, Volume 20, Issue 1, pp 105-128

Value-added taxation and consumption

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Abstract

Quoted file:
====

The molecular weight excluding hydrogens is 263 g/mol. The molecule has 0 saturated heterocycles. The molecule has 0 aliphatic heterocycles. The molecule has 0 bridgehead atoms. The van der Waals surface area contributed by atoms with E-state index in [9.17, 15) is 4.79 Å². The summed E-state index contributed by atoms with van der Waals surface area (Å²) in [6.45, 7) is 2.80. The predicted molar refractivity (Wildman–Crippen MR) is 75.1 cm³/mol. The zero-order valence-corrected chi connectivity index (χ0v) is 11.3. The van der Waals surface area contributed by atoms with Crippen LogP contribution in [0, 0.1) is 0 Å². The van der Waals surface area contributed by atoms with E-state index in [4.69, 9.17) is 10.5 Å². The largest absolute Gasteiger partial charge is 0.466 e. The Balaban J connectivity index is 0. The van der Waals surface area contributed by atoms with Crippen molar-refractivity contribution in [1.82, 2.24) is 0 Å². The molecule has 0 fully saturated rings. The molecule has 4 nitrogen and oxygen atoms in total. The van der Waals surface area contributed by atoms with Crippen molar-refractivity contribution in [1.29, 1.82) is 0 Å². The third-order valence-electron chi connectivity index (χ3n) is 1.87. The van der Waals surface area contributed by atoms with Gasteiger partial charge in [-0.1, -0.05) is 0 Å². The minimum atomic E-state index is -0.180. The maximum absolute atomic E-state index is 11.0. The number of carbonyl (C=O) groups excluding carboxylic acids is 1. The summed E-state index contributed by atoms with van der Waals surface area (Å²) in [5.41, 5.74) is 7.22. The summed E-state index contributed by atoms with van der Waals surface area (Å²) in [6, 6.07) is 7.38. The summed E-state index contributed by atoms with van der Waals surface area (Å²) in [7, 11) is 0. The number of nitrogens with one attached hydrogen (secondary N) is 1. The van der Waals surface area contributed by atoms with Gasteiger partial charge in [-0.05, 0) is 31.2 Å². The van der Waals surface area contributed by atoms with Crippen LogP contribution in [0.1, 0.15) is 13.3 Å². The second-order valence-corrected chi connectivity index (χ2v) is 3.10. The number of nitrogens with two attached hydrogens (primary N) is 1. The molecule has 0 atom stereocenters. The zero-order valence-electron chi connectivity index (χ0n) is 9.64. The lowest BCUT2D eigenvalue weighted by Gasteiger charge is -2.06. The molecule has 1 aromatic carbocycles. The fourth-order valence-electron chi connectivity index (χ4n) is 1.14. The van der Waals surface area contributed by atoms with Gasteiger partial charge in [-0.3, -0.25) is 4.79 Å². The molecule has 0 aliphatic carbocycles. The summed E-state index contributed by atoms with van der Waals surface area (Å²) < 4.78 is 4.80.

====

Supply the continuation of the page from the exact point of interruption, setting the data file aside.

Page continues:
One of the main rationales for taxing consumption rather than income is that it is believed that consumption taxes discourage consumption, encourage savings, and thus generate higher economic growth. However, empirical evidence on the actual effectiveness of consumption taxes in stimulating savings is very limited. In this paper, we estimate the impact of a broad-based consumption tax, the value-added tax (VAT), on the aggregate consumption of fifteen European Union countries over the period 1961–2005. Our empirical results indicate, across a variety of estimation methods and specifications, that a one percentage point increase in the VAT rate leads to roughly a one percent reduction in the level of aggregate consumption in the short run and to a somewhat larger reduction in the long run.